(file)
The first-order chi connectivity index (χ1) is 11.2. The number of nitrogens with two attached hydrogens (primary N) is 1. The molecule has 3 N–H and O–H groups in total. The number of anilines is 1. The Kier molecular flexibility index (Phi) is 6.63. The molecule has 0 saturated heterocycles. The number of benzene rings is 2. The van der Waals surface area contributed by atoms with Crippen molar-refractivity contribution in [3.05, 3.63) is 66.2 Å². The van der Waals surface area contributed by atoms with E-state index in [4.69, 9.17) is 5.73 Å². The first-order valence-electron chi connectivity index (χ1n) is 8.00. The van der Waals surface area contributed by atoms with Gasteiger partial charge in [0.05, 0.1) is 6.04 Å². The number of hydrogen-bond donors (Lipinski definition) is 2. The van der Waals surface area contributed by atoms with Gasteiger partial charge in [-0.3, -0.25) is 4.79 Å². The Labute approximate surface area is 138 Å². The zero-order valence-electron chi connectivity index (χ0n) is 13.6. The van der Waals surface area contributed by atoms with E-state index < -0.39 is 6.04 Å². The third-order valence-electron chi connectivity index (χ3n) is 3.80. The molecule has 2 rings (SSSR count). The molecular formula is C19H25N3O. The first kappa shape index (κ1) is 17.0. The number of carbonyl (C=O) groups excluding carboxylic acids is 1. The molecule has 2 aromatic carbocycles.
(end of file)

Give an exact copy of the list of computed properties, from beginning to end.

The first-order chi connectivity index (χ1) is 11.2. The number of nitrogens with two attached hydrogens (primary N) is 1. The molecule has 3 N–H and O–H groups in total. The number of anilines is 1. The Kier molecular flexibility index (Phi) is 6.63. The molecule has 0 saturated heterocycles. The number of benzene rings is 2. The van der Waals surface area contributed by atoms with Crippen molar-refractivity contribution in [3.05, 3.63) is 66.2 Å². The van der Waals surface area contributed by atoms with E-state index in [4.69, 9.17) is 5.73 Å². The first-order valence-electron chi connectivity index (χ1n) is 8.00. The van der Waals surface area contributed by atoms with Gasteiger partial charge in [0.05, 0.1) is 6.04 Å². The number of hydrogen-bond donors (Lipinski definition) is 2. The van der Waals surface area contributed by atoms with Gasteiger partial charge in [-0.3, -0.25) is 4.79 Å². The Labute approximate surface area is 138 Å². The zero-order valence-electron chi connectivity index (χ0n) is 13.6. The van der Waals surface area contributed by atoms with E-state index < -0.39 is 6.04 Å². The third-order valence-electron chi connectivity index (χ3n) is 3.80. The molecule has 2 rings (SSSR count). The molecular formula is C19H25N3O. The first kappa shape index (κ1) is 17.0. The number of carbonyl (C=O) groups excluding carboxylic acids is 1. The molecule has 2 aromatic carbocycles.